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Hot Coffee 2011

Recommended with reservations

Distributed by Docurama Films, New Video Group, 902 Broadway FL 9, New York, NY 10010; (212) 206-8600
Produced by Carly Hugo, Sheila Nevins, Alan Oxman
Directed by Susan Saladoff
DVD, color, 86 min.

Sr. High - General Adult
Ethics, Journalism, Law, Media Studies, Social Sciences, Sociology

Date Entered: 03/14/2012

ALA Notable: ala.gif
Reviewed by Jennifer Dean, MALS student, City Univerity of New York (CUNY Graduate Center)

The documentary Hot Coffee advocates for the civil justice system in the United States against misconceptions of the aims of tort reform. Directed by a former attorney of Trial Lawyers for Public Justice, Hot Coffee makes its case through four stories: the now infamous case of Stella Liebeck who won a civil suit for several million dollars against McDonald’s for burns inflicted by a hot cup of coffee; a malpractice case of a couple who sued after giving birth to a mentally disabled child; a young woman forced into arbitration after being raped and beaten in Iraq while working for a Halliburton subsidiary; and Justice Oliver Diaz in Mississippi who was the victim of corporate political machinations.

First time filmmaker Susan Saladoff creates an entertaining and visually appealing documentary that moves quickly and clearly makes its case but fails to delve very deeply into the complex issues it raises. In the extras on the DVD Saladoff comments that she was unfamiliar with filmmaking but knew about storytelling thanks to her experience as a trial attorney and equates her archival footage with exhibits and characters in the film with clients. The documentary does very much unfold as one might expect a court case to be presented; however, at trial the audience receives the story from both the plaintiff and the defense. This documentary only presents one side of the case. Even though Hot Coffee understandably has a clear point of view it would definitely have been improved by at least giving some voice to those advocates of Tort Reform. Saladoff uses the documentary forum to argue against her preconceived notions of what the audience has already been exposed to (by showing clips from sitcoms, newscasts and political speeches) but doesn’t give voice to the point of view she argues against. Blurbs that tell us she is unable to get an interview with a representative from the U.S. Chamber of Commerce or Karl Rove, and man on the street interviews providing only sound bites don’t make up for the lack of counterpoint. The documentary also assumes that civil litigation works in regulating corporations and ensuring public safety. Joan Claybrook, former President of Public Citizenry claims that if an individual presents their case effectively they “have just as much a chance of winning as General Motors does” and that the judicial branch is the only place where that is possible - ignoring that General Motors has many more resources to fight a case in the judicial system, which does undoubtedly affect the outcome. Despite the film’s assertions, however, there is also evidence present in the movie against the efficacy of relying on the civil suit system to regulate corporations. The film points out that the award given to Ms. Liebeck only amounted to two days of coffee sales for McDonald’s, hardly enough to warrant other corporations spending massive amounts of money to prevent future harm. The film culminates with an emotional plea for the accountability enforced by the civil system but never raises the idea that accountability can occur via other means (criminal and legislative not just civil action).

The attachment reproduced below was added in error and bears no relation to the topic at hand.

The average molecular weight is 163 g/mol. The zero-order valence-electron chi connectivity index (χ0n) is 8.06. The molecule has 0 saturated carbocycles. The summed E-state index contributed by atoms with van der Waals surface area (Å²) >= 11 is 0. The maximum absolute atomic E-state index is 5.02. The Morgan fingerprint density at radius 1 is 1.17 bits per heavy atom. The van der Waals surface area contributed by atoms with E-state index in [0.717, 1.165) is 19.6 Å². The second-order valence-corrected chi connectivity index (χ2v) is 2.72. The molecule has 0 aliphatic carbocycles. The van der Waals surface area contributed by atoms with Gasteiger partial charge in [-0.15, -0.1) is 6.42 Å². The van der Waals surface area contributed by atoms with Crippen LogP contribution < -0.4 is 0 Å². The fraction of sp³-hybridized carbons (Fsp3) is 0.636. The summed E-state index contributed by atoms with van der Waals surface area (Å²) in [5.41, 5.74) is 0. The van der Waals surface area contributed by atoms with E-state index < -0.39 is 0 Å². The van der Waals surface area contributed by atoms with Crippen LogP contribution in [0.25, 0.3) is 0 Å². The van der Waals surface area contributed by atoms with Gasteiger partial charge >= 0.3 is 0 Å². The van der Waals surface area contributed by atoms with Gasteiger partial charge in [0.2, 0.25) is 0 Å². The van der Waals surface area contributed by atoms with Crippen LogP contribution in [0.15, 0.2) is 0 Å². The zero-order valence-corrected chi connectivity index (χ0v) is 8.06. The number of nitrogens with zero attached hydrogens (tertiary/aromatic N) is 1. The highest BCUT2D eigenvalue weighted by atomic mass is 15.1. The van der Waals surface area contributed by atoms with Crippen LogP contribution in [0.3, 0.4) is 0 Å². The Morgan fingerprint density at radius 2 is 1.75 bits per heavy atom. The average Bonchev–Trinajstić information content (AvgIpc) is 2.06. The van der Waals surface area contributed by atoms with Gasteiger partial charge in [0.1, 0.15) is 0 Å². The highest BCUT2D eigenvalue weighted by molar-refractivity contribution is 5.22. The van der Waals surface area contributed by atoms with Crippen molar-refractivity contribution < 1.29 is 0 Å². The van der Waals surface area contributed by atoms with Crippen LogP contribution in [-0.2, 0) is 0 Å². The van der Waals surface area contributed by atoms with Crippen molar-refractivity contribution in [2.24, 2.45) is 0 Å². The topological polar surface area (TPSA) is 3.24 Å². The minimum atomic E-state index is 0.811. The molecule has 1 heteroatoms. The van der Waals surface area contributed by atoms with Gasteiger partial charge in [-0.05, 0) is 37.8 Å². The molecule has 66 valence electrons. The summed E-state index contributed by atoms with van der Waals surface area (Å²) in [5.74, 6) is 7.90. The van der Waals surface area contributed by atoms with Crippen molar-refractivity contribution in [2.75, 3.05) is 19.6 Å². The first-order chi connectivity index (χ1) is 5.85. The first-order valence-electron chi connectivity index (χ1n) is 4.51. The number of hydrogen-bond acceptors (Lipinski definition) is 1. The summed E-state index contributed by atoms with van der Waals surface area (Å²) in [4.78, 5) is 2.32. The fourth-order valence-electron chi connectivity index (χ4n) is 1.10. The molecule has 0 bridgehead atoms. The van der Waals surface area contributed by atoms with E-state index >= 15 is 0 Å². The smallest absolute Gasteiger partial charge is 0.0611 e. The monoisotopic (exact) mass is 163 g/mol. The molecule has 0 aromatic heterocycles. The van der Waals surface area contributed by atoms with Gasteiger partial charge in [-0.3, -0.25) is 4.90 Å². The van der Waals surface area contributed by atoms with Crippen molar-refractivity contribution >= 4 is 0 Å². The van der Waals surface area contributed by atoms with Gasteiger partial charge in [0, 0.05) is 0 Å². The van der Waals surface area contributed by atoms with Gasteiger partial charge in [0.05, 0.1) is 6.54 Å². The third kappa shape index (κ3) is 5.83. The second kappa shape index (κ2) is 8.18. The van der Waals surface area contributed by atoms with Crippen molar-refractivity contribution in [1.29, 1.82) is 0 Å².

The film is recommended with reservations because I do think that Hot Coffee raises interesting questions and issues of how the judicial system works (or sometimes doesn’t) – and paired with another documentary (such as perhaps The Corporation (2003) which takes a broader look at how corporations function in the United States) would stimulate discussion. One of the action steps promoted by Saladoff in the Extras on the DVD is to “be a savvy consumer of media – question whether or not you are getting the full story.” And of course, that should also be applied to her documentary.


  • Grand Jury Prize, Best Documentary, Seattle International Film Festival
  • Grand Jury Award for Best Documentary Feature, Gaspilla International Film Festival
  • The Documentary Everyone in America Should See Award, Traverse City Film Festival